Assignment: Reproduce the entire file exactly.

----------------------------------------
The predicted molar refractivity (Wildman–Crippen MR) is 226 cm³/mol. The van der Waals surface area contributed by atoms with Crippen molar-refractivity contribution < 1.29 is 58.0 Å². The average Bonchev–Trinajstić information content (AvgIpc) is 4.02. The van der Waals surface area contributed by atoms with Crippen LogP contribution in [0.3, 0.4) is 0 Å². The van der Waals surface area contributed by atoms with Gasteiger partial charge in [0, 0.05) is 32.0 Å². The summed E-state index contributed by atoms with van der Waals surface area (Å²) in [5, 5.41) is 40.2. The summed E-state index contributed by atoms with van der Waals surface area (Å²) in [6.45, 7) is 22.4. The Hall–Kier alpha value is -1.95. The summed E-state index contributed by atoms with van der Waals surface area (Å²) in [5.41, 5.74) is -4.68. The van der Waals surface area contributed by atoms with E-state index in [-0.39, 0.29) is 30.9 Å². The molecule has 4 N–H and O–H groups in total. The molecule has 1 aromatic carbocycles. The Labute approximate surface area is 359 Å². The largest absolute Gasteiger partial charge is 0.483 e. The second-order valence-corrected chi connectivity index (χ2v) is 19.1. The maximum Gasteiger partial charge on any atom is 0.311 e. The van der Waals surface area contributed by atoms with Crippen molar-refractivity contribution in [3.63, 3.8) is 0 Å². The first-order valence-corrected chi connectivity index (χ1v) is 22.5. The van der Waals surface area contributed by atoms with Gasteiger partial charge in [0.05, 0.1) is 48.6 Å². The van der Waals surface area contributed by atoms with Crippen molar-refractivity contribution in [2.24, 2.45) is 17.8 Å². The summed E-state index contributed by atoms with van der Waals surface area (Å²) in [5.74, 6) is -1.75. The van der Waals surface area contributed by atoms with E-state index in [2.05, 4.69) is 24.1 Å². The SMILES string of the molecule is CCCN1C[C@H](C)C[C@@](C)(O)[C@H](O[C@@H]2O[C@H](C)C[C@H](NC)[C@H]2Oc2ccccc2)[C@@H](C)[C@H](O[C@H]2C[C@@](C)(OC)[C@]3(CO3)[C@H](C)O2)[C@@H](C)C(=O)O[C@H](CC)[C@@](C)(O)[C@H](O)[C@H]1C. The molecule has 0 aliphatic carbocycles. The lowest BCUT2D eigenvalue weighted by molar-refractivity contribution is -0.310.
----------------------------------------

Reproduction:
The predicted molar refractivity (Wildman–Crippen MR) is 226 cm³/mol. The van der Waals surface area contributed by atoms with Crippen molar-refractivity contribution < 1.29 is 58.0 Å². The average Bonchev–Trinajstić information content (AvgIpc) is 4.02. The van der Waals surface area contributed by atoms with Crippen LogP contribution in [0.3, 0.4) is 0 Å². The van der Waals surface area contributed by atoms with Gasteiger partial charge in [0, 0.05) is 32.0 Å². The summed E-state index contributed by atoms with van der Waals surface area (Å²) in [5, 5.41) is 40.2. The summed E-state index contributed by atoms with van der Waals surface area (Å²) in [6.45, 7) is 22.4. The Hall–Kier alpha value is -1.95. The summed E-state index contributed by atoms with van der Waals surface area (Å²) in [5.41, 5.74) is -4.68. The van der Waals surface area contributed by atoms with E-state index in [-0.39, 0.29) is 30.9 Å². The molecule has 4 N–H and O–H groups in total. The molecule has 1 aromatic carbocycles. The Labute approximate surface area is 359 Å². The largest absolute Gasteiger partial charge is 0.483 e. The second-order valence-corrected chi connectivity index (χ2v) is 19.1. The maximum Gasteiger partial charge on any atom is 0.311 e. The van der Waals surface area contributed by atoms with Crippen molar-refractivity contribution in [3.63, 3.8) is 0 Å². The first-order valence-corrected chi connectivity index (χ1v) is 22.5. The van der Waals surface area contributed by atoms with Gasteiger partial charge in [0.05, 0.1) is 48.6 Å². The van der Waals surface area contributed by atoms with Crippen molar-refractivity contribution in [2.24, 2.45) is 17.8 Å². The summed E-state index contributed by atoms with van der Waals surface area (Å²) in [5.74, 6) is -1.75. The van der Waals surface area contributed by atoms with E-state index in [2.05, 4.69) is 24.1 Å². The SMILES string of the molecule is CCCN1C[C@H](C)C[C@@](C)(O)[C@H](O[C@@H]2O[C@H](C)C[C@H](NC)[C@H]2Oc2ccccc2)[C@@H](C)[C@H](O[C@H]2C[C@@](C)(OC)[C@]3(CO3)[C@H](C)O2)[C@@H](C)C(=O)O[C@H](CC)[C@@](C)(O)[C@H](O)[C@H]1C. The molecule has 0 aliphatic carbocycles. The lowest BCUT2D eigenvalue weighted by molar-refractivity contribution is -0.310.